Basically, it’s the regular vaginal ultrasound that you’ve been having until now – which is not so unpleasant, to check your follicular growth with the extra step of a needle repeatedly puncturing the vaginal wall and your ovaries to suck out the eggs – which would be quite unpleasant and painful, but you’re placed under general anesthetic so that you’ll be asleep for the entire procedure and won’t feel any pain whatsoever.

Egg Retrieval Shouldn’t Damage Your Ovaries

The egg retrieval process should not damage your ovaries. They will recover from being pierced and having the eggs and their fluid sucked out and return to their normal size.

After the egg retrieval you may feel the following pains and discomforts:

  •           Vaginal soreness
  •           Cramping
  •           Spotting
  •           Bloating

The first three are the result of your ovaries being pierced and should disappear within three days.

The last is as mentioned, the result of your ovaries being enlarged and swollen and that is usually entirely gone when your ovaries return to their normal size by the start of your next period. All the cramping, swelling, bloating and discomfort that you may have felt will disappear at the same time.

Unless you become pregnant in which case it may take several more weeks for the bloating to completely disappear, and in some instances it can actually get worse before getting better.

When Egg Retrieval Could Damage Your Ovaries

Of course, it’s not impossible that egg retrieval could cause damage to your ovaries, after all, let’s face it, you are artificially stimulating them into doing something unnatural and causing them to become bigger than usual.

This is why you’re monitored so closely. Because they are likely to become damaged if you simply take the stimulation injections and hope for the best.

This is the reason why you need to be aware of Ovarian Hyperstimulation Syndrome (OHSS) and its symptoms because you must contact your doctor if you think you have it so it can be properly treated before your ovaries are damaged.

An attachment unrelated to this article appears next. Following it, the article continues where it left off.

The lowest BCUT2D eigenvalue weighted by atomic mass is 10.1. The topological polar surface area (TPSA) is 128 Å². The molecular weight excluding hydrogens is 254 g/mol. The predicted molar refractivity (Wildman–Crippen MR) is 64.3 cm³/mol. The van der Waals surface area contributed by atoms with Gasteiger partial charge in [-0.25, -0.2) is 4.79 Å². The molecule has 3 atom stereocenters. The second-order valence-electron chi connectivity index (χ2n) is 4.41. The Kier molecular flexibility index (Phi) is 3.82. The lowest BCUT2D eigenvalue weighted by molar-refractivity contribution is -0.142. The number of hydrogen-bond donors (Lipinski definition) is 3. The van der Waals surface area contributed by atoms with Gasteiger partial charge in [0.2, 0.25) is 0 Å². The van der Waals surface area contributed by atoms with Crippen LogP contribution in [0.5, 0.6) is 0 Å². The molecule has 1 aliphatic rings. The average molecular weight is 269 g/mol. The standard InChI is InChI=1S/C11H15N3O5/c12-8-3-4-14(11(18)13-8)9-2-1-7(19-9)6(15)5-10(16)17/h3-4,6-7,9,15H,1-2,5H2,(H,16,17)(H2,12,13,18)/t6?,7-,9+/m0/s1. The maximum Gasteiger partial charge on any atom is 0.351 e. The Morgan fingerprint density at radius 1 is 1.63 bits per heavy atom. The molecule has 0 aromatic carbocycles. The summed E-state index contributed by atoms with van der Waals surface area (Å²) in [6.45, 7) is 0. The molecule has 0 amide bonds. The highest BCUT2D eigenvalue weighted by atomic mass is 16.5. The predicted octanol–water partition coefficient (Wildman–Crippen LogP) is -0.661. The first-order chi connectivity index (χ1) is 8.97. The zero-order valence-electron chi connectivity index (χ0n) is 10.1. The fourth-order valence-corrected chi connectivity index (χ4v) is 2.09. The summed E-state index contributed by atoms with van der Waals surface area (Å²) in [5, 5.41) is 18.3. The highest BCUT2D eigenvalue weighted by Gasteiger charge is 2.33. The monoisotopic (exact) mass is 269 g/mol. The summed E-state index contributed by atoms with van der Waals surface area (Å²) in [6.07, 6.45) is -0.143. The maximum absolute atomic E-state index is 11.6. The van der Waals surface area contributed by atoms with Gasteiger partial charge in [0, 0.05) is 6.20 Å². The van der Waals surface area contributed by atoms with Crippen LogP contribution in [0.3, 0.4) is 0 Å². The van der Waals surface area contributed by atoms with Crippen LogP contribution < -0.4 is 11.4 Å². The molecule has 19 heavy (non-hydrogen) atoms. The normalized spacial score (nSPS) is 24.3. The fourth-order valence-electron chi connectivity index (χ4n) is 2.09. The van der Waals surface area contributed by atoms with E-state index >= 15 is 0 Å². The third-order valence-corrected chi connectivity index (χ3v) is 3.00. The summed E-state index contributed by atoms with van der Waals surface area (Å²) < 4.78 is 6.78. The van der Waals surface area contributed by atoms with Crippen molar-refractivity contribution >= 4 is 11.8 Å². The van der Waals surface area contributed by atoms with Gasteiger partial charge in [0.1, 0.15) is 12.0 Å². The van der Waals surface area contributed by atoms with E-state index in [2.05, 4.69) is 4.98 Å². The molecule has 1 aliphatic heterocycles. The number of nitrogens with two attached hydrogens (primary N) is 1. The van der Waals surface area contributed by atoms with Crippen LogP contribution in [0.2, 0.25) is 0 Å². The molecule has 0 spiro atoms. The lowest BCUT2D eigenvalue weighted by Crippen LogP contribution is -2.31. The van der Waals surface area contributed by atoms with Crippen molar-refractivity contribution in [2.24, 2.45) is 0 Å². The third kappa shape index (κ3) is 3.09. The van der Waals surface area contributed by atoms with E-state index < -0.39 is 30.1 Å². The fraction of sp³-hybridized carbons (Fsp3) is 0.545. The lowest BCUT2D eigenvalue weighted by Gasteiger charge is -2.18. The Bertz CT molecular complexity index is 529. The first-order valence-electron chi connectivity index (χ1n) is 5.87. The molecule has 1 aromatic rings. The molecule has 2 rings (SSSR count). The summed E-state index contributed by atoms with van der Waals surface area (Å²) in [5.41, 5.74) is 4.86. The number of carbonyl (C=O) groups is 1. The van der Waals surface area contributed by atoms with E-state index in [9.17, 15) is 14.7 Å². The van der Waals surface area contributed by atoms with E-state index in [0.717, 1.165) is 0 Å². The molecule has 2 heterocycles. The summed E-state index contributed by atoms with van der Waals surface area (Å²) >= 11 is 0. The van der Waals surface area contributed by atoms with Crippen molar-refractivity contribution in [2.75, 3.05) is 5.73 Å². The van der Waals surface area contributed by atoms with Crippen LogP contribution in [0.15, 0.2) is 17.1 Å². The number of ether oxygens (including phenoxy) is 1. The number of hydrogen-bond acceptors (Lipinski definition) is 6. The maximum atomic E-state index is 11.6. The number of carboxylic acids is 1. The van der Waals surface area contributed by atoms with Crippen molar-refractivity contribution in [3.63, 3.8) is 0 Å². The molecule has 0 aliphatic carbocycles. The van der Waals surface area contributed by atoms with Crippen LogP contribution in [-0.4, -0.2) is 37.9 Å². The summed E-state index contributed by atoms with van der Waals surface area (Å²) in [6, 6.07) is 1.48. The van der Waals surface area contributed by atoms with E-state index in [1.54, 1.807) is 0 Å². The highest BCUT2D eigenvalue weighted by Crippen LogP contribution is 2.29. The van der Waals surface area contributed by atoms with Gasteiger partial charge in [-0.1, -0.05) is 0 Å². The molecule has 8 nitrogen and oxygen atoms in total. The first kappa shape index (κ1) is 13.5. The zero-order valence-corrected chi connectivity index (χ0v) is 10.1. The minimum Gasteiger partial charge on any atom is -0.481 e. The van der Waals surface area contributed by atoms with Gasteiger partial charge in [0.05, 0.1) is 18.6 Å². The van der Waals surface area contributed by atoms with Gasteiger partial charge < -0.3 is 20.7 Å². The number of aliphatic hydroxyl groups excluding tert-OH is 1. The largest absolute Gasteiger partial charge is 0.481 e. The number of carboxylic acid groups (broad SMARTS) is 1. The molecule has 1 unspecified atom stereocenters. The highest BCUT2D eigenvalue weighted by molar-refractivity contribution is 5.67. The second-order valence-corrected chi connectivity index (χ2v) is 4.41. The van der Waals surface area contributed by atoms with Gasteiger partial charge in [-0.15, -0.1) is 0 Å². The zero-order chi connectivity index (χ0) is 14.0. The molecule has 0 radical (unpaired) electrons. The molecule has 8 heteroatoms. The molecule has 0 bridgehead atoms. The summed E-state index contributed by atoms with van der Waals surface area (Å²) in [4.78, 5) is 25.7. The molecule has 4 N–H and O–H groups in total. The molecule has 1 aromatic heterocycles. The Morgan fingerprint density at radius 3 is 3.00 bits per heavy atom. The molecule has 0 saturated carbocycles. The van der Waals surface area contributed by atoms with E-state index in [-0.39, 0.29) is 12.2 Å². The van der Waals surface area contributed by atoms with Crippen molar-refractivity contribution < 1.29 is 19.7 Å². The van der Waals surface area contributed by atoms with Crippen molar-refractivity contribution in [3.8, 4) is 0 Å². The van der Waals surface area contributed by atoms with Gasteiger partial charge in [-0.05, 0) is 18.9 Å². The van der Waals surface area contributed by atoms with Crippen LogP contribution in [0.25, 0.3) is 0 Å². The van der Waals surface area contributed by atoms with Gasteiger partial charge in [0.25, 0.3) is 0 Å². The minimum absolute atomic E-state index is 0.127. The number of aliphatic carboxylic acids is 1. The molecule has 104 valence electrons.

Ovarian Hyperstimulation Syndrome can occur if your ovaries are stimulated too much and leak fluid into the abdomen or belly.

There are actually three levels of OHSS: Mild, Moderate and Severe. While 33% of women doing IVF will experience mild OHSS and it’s not too much of a concern, only 1% of women will experience severe OHSS where all the more unpleasant complications including damage to your ovaries, can occur.

Some of the signs of OHSS apart from feeling super trapped wind, are:

  •           Significant abdominal pain
  •           Enlarged abdomen
  •           Nausea – vomiting in severe cases
  •           Reduced urination
  •           Constipation
  •           Weight-gain due to more fluid
  •           Shortness of breath – in severe cases
  •           Blood clots – in severe cases

A mild case of OHSS will resolve itself by the time you get your next period (and once again if you become pregnant it could take several weeks longer) and even some severe cases too, although it may also require hospitalization and the draining of fluid that accumulates in the abdomen.

I’ve done five egg retrievals (so far) but only once experienced more than moderate OHSS and it was not so alarming – at least not for me. My husband however felt otherwise.  I however, found it more unpleasant than frightening dealing with an enlarged abdomen, constipation, reduced urination, weight-gain and some shortness of breath. I checked myself into the hospital as a precaution and all the symptoms eased within a few days without significant intervention.

Either way, the good news is that you’re still highly likely to recover from the highly unlikely occurrence of severe OHSS without your ovaries becoming permanently damaged.